FOR MEMBERS

Which parts of Switzerland will have a white Christmas this year?

White Christmas is pretty but requires some muscle power. Photo by Johann GRODER/AFP
White Christmas is pretty but requires some muscle power. Photo by Johann GRODER/AFP
If this is a question you are asking yourself with every Christmas card you write, we have answers for you. This is what you can expect, weather-wise, over the holidays in Switzerland.

The good news is that if you celebrating Christmas in the mountains at the altitude of over 1,500 metres, you will have plenty of snow. You can dash in a one-horse open sleigh, ski, or engage in other winter sports.

Most of the lowlands, however, will not look quite like a winter wonderland.

There would have to be at least one centimetre of snow at 7am on December 24th, 25th or 26th to make it a white Christmas, but the chances are not looking good right now, according to weather forecasts.

On Christmas Eve, Switzerland will probably find itself on the edge of an Atlantic low in the area of a mild south-westerly current. On Christmas Day, this low should come closer, bringing a warm southerly wind to the Alps.

The snow line will rise to over 1,500 meters, according to Meteonews meteorologist Klaus Marquardt.

The wind may bring the temperatures up to 15 degrees in some areas like the the Rhine valley, and Marquardt also expects double-digit temperatures in the lowlands.

“It is very unlikely that we will have a white Christmas in the lowlands,” he concluded.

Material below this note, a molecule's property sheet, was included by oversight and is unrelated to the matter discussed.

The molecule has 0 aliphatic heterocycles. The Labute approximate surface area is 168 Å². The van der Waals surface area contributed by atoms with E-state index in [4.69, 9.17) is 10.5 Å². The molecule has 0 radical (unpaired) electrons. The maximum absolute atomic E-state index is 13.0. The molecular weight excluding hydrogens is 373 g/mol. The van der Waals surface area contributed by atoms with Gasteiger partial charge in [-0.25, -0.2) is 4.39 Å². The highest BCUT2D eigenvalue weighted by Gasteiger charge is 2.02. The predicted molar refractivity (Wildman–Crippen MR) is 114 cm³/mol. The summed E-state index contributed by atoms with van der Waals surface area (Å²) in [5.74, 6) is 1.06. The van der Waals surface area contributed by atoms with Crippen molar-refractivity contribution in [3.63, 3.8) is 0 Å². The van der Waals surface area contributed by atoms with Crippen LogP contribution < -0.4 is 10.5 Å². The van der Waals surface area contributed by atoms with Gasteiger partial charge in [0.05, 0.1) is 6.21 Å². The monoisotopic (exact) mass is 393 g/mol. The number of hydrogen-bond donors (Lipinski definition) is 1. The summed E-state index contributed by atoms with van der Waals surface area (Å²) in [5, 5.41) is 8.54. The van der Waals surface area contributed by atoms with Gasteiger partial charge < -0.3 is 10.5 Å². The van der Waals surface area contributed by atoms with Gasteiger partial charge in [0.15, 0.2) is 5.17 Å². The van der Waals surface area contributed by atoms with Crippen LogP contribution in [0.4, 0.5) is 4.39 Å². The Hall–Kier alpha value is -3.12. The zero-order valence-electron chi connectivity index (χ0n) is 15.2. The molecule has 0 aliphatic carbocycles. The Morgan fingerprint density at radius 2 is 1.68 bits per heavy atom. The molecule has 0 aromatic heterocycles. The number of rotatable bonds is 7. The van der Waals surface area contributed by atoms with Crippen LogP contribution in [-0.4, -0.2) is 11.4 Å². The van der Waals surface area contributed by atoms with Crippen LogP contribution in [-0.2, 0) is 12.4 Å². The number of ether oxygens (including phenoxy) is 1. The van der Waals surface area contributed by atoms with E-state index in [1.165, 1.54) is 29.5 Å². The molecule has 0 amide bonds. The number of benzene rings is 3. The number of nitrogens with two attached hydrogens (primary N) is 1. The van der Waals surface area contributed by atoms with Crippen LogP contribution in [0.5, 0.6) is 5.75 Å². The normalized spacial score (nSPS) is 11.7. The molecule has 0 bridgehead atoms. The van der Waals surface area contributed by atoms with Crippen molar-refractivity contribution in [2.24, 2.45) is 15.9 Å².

However, the development of weather is dynamic and not set in stone, so there may still be a chance of a meteorological Christmas miracle.

These are Swiss regions with most chance of snow, based on history.

Meteonews analysis shows St. Gallen had most ‘white Christmases’ in the last 20 years: 11 (55 percent). In Chur (GR) there were seven (35 percent), in Bern and Zurich six (30 percent) and in Lugano four (20 percent).

In Aarau and Basel there was snow at Christmas only three times over the last two decades (15 percent), and twice in Lucerne and Geneva (10 percent).

The largest amount of snow (32 centimetres) fell in 2001 in St. Gallen and in 2011 (30 centimetres) in Chur.

Overall, white Christmas has only occurred sporadically since 2011. Whether this is a coincidence or because of global warming cannot be answered because 10 years is not enough time to draw scientific conclusions.

However, Meteonews assumes that a picture-perfect white Christmas will become increasingly rare in the lowlands.

Could this be the future of Christmas? Photo by Lynda Hinton on Unsplash


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